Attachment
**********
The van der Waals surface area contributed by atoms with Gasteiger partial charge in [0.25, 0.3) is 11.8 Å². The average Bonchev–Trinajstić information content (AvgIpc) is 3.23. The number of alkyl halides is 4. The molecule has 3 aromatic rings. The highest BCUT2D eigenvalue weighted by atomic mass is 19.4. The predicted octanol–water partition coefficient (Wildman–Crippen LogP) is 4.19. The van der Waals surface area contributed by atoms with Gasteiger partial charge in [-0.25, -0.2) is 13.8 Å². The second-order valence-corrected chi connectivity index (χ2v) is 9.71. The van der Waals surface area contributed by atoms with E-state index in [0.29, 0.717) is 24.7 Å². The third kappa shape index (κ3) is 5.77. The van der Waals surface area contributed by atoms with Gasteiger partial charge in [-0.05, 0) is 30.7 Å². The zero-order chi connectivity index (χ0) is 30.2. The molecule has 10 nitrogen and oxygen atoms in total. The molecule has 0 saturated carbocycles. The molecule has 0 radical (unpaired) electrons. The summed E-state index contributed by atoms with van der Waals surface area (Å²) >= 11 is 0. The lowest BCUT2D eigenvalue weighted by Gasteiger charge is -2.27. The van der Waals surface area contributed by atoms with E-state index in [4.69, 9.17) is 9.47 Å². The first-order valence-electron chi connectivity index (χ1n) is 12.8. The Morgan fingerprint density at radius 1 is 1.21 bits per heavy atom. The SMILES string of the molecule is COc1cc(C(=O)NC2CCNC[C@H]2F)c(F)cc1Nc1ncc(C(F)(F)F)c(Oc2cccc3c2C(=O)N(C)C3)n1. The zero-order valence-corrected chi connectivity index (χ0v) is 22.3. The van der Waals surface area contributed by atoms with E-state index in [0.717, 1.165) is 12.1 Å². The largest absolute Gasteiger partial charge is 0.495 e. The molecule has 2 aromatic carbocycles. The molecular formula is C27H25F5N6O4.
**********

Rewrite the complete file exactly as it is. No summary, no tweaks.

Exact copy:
The van der Waals surface area contributed by atoms with Gasteiger partial charge in [0.25, 0.3) is 11.8 Å². The average Bonchev–Trinajstić information content (AvgIpc) is 3.23. The number of alkyl halides is 4. The molecule has 3 aromatic rings. The highest BCUT2D eigenvalue weighted by atomic mass is 19.4. The predicted octanol–water partition coefficient (Wildman–Crippen LogP) is 4.19. The van der Waals surface area contributed by atoms with Gasteiger partial charge in [-0.25, -0.2) is 13.8 Å². The second-order valence-corrected chi connectivity index (χ2v) is 9.71. The van der Waals surface area contributed by atoms with E-state index in [0.29, 0.717) is 24.7 Å². The third kappa shape index (κ3) is 5.77. The van der Waals surface area contributed by atoms with Gasteiger partial charge in [-0.05, 0) is 30.7 Å². The zero-order chi connectivity index (χ0) is 30.2. The molecule has 10 nitrogen and oxygen atoms in total. The molecule has 0 saturated carbocycles. The molecule has 0 radical (unpaired) electrons. The summed E-state index contributed by atoms with van der Waals surface area (Å²) >= 11 is 0. The lowest BCUT2D eigenvalue weighted by Gasteiger charge is -2.27. The van der Waals surface area contributed by atoms with E-state index in [4.69, 9.17) is 9.47 Å². The first-order valence-electron chi connectivity index (χ1n) is 12.8. The Morgan fingerprint density at radius 1 is 1.21 bits per heavy atom. The SMILES string of the molecule is COc1cc(C(=O)NC2CCNC[C@H]2F)c(F)cc1Nc1ncc(C(F)(F)F)c(Oc2cccc3c2C(=O)N(C)C3)n1. The zero-order valence-corrected chi connectivity index (χ0v) is 22.3. The van der Waals surface area contributed by atoms with E-state index in [0.717, 1.165) is 12.1 Å². The largest absolute Gasteiger partial charge is 0.495 e. The molecule has 2 aromatic carbocycles. The molecular formula is C27H25F5N6O4.